My bad! I did see them but forgot to respond.All sound likely but what about Pat Robertson who as we know is not only a contemporary Evangelical minister but has a definite political bent as he ran for the Republican 1988 presidential nomination OTL? Also what is the current status of apocalyptic end of the world Christianity in an America where Armageddon actually happened in the 1970's ? Is there still something like the Left Behind books by Tim LaHaye ? Also any ideas about popes after Pious XII ? Does Joseph Ratzinger or another German rise to the office ITTL ?
I'd put Robertson in the same boat as Baker. His conservatism will ultimately lead him to go along with the regime at some level.
The question about the "end of the world" vein that runs through American Evangelicalism is interesting. From my understanding, the belief in the "Rapture," especially as presented by Tim LaHaye in the Left Behind books, really took off in the 1970s, though obviously has earlier origins. My gut says that focus on the "end of the world" and the rapture and all of this might have diminished. Here's why: the "post-Armageddon" of the 1970s would last too long without Christ's return, discrediting those beliefs. Furthermore, the Christian religious establishment most likely to support the new regime would also have been the most likely to believe in the rapture and end of the world, and I just don't see the two messages jiving well, and so I think that belief in the rapture and the "end times" as exists in popular evangelical culture in OTL would be suppressed and not mainstream ITTL.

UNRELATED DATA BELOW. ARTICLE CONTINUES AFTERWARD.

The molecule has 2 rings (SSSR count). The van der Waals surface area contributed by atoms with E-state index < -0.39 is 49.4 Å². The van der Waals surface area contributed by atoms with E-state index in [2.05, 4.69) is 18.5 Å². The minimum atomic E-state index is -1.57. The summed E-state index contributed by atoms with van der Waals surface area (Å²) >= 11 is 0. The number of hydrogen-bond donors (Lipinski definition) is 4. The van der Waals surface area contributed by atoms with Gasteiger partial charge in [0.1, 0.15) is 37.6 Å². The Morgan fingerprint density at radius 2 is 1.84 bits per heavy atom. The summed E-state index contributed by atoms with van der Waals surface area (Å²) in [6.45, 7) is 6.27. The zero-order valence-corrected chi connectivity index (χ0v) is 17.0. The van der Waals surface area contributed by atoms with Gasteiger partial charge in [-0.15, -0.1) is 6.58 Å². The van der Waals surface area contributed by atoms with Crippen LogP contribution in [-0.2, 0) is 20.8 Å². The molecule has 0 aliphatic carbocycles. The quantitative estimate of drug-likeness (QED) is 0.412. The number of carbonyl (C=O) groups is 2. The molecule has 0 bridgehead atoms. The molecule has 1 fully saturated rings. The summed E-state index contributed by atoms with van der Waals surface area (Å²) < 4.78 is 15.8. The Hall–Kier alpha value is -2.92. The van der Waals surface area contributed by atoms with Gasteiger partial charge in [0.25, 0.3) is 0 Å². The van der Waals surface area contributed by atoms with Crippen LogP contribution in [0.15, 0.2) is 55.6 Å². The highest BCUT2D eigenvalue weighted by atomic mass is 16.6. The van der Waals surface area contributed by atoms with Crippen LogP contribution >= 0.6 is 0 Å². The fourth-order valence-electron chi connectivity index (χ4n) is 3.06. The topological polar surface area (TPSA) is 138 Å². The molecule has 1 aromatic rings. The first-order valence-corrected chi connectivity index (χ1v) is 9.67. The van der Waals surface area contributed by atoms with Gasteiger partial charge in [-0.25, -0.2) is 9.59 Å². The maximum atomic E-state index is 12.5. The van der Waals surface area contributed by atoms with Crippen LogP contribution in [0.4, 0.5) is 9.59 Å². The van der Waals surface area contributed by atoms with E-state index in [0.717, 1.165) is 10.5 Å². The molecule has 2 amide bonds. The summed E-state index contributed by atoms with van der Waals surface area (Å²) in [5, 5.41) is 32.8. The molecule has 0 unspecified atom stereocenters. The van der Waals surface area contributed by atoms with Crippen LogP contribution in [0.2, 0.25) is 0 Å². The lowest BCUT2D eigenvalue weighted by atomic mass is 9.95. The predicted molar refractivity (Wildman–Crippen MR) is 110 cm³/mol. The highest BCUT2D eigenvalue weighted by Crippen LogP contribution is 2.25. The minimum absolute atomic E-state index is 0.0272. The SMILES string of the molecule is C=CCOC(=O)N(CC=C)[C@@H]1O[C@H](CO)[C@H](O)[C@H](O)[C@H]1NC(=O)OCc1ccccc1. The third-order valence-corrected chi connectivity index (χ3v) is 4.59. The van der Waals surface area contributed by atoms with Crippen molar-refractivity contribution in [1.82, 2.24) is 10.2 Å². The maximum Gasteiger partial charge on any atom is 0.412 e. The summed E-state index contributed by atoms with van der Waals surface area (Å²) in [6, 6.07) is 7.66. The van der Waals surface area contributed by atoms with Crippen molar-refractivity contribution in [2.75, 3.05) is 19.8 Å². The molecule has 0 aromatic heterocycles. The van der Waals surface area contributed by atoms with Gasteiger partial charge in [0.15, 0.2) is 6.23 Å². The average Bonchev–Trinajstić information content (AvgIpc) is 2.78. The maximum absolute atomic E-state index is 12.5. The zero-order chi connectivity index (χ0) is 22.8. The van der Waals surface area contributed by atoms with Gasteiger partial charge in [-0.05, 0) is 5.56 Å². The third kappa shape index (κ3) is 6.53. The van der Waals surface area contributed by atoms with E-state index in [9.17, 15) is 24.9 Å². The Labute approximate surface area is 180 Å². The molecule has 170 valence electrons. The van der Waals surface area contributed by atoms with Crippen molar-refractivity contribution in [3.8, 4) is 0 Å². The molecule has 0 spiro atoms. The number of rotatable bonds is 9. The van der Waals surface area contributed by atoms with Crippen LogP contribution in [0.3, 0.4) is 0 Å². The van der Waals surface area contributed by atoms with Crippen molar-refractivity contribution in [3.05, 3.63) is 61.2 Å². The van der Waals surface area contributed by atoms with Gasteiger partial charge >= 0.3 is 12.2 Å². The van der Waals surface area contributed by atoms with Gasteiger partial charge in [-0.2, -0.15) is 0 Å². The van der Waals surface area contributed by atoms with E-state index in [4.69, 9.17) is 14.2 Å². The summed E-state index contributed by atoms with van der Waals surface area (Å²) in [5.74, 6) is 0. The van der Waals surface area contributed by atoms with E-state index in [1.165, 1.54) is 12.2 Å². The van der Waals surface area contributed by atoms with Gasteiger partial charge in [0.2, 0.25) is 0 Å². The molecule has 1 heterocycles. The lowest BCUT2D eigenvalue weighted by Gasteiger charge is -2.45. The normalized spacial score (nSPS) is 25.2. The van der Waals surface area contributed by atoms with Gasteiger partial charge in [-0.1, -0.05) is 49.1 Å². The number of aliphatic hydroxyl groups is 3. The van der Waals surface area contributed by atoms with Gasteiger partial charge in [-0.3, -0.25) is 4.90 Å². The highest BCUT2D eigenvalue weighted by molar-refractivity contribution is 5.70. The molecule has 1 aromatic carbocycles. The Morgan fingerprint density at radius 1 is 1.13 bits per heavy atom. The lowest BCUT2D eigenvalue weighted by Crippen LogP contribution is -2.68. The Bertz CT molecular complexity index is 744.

As far as who becomes Pope after Pious XII, I have no idea at this point. TBH I think that Catholicism would be on the continual decline in the Reich, and so instead I think the papacy probably footballs between the Italians and the Spaniards.